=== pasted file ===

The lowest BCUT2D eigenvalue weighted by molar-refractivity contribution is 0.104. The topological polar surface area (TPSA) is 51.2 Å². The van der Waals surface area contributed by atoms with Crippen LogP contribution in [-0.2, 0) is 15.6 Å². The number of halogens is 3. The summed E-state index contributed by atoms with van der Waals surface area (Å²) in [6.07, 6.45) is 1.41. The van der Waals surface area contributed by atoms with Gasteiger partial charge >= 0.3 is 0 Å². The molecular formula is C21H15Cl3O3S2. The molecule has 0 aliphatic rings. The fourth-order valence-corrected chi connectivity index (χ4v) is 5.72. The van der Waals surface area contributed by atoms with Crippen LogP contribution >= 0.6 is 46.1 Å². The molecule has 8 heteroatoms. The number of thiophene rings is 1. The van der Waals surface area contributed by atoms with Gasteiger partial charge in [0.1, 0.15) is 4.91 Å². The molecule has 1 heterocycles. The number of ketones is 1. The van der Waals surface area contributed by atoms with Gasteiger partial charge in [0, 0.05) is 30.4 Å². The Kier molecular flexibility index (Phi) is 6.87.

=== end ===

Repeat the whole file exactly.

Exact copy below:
The lowest BCUT2D eigenvalue weighted by molar-refractivity contribution is 0.104. The topological polar surface area (TPSA) is 51.2 Å². The van der Waals surface area contributed by atoms with Crippen LogP contribution in [-0.2, 0) is 15.6 Å². The number of halogens is 3. The summed E-state index contributed by atoms with van der Waals surface area (Å²) in [6.07, 6.45) is 1.41. The van der Waals surface area contributed by atoms with Gasteiger partial charge >= 0.3 is 0 Å². The molecular formula is C21H15Cl3O3S2. The molecule has 0 aliphatic rings. The fourth-order valence-corrected chi connectivity index (χ4v) is 5.72. The van der Waals surface area contributed by atoms with Crippen LogP contribution >= 0.6 is 46.1 Å². The molecule has 8 heteroatoms. The number of thiophene rings is 1. The van der Waals surface area contributed by atoms with Gasteiger partial charge in [0.1, 0.15) is 4.91 Å². The molecule has 1 heterocycles. The number of ketones is 1. The van der Waals surface area contributed by atoms with Gasteiger partial charge in [0, 0.05) is 30.4 Å². The Kier molecular flexibility index (Phi) is 6.87.